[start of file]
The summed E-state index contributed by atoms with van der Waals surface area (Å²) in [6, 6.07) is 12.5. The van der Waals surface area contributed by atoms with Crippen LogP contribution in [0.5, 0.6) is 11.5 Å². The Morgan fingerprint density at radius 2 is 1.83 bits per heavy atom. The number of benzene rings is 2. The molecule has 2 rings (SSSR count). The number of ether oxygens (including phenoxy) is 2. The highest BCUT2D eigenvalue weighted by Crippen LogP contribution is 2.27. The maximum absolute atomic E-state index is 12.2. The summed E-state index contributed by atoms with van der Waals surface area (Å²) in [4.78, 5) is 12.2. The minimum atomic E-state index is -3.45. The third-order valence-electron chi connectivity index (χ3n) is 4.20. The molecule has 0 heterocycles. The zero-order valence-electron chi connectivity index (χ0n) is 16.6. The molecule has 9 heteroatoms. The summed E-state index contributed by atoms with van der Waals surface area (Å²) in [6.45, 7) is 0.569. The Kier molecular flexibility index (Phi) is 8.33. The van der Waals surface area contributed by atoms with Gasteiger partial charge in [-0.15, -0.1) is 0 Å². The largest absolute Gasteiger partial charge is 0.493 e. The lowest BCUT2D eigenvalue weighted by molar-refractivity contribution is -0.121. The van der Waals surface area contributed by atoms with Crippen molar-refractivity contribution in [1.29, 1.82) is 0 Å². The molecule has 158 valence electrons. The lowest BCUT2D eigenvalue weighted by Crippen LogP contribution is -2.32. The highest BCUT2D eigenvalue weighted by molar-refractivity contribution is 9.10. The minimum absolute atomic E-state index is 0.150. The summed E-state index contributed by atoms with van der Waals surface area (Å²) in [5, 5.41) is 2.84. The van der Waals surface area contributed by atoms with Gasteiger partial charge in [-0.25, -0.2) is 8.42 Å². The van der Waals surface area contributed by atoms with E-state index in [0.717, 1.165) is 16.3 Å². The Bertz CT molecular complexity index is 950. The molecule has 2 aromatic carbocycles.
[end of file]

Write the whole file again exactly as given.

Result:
The summed E-state index contributed by atoms with van der Waals surface area (Å²) in [6, 6.07) is 12.5. The van der Waals surface area contributed by atoms with Crippen LogP contribution in [0.5, 0.6) is 11.5 Å². The Morgan fingerprint density at radius 2 is 1.83 bits per heavy atom. The number of benzene rings is 2. The molecule has 2 rings (SSSR count). The number of ether oxygens (including phenoxy) is 2. The highest BCUT2D eigenvalue weighted by Crippen LogP contribution is 2.27. The maximum absolute atomic E-state index is 12.2. The summed E-state index contributed by atoms with van der Waals surface area (Å²) in [4.78, 5) is 12.2. The minimum atomic E-state index is -3.45. The third-order valence-electron chi connectivity index (χ3n) is 4.20. The molecule has 0 heterocycles. The zero-order valence-electron chi connectivity index (χ0n) is 16.6. The molecule has 9 heteroatoms. The summed E-state index contributed by atoms with van der Waals surface area (Å²) in [6.45, 7) is 0.569. The Kier molecular flexibility index (Phi) is 8.33. The van der Waals surface area contributed by atoms with Gasteiger partial charge in [-0.15, -0.1) is 0 Å². The largest absolute Gasteiger partial charge is 0.493 e. The lowest BCUT2D eigenvalue weighted by molar-refractivity contribution is -0.121. The van der Waals surface area contributed by atoms with Crippen molar-refractivity contribution in [1.29, 1.82) is 0 Å². The molecule has 158 valence electrons. The lowest BCUT2D eigenvalue weighted by Crippen LogP contribution is -2.32. The highest BCUT2D eigenvalue weighted by molar-refractivity contribution is 9.10. The minimum absolute atomic E-state index is 0.150. The summed E-state index contributed by atoms with van der Waals surface area (Å²) in [5, 5.41) is 2.84. The van der Waals surface area contributed by atoms with Gasteiger partial charge in [-0.25, -0.2) is 8.42 Å². The van der Waals surface area contributed by atoms with E-state index in [0.717, 1.165) is 16.3 Å². The Bertz CT molecular complexity index is 950. The molecule has 2 aromatic carbocycles.